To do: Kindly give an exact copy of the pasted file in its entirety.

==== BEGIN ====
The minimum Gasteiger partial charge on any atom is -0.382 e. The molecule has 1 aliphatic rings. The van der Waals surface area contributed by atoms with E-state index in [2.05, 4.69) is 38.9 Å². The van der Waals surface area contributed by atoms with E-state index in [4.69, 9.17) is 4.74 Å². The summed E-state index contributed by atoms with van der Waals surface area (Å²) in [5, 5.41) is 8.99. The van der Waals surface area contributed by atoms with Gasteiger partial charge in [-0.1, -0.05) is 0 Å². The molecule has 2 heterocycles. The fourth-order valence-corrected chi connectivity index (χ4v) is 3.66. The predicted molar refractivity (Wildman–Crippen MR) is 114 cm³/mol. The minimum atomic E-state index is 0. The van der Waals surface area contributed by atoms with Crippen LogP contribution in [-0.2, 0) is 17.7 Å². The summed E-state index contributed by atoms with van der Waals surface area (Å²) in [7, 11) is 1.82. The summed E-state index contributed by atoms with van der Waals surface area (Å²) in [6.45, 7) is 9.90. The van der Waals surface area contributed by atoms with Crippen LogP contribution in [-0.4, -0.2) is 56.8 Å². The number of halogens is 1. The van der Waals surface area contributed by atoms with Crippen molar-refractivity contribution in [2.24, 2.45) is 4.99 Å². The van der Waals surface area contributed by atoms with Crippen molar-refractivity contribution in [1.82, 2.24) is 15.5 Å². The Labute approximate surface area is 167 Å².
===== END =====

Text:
The minimum Gasteiger partial charge on any atom is -0.382 e. The molecule has 1 aliphatic rings. The van der Waals surface area contributed by atoms with E-state index in [2.05, 4.69) is 38.9 Å². The van der Waals surface area contributed by atoms with E-state index in [4.69, 9.17) is 4.74 Å². The summed E-state index contributed by atoms with van der Waals surface area (Å²) in [5, 5.41) is 8.99. The van der Waals surface area contributed by atoms with Gasteiger partial charge in [-0.1, -0.05) is 0 Å². The molecule has 2 heterocycles. The fourth-order valence-corrected chi connectivity index (χ4v) is 3.66. The predicted molar refractivity (Wildman–Crippen MR) is 114 cm³/mol. The minimum atomic E-state index is 0. The van der Waals surface area contributed by atoms with Crippen LogP contribution in [-0.2, 0) is 17.7 Å². The summed E-state index contributed by atoms with van der Waals surface area (Å²) in [7, 11) is 1.82. The summed E-state index contributed by atoms with van der Waals surface area (Å²) in [6.45, 7) is 9.90. The van der Waals surface area contributed by atoms with Crippen LogP contribution in [-0.4, -0.2) is 56.8 Å². The number of halogens is 1. The van der Waals surface area contributed by atoms with Crippen molar-refractivity contribution in [2.24, 2.45) is 4.99 Å². The van der Waals surface area contributed by atoms with Crippen molar-refractivity contribution in [1.82, 2.24) is 15.5 Å². The Labute approximate surface area is 167 Å².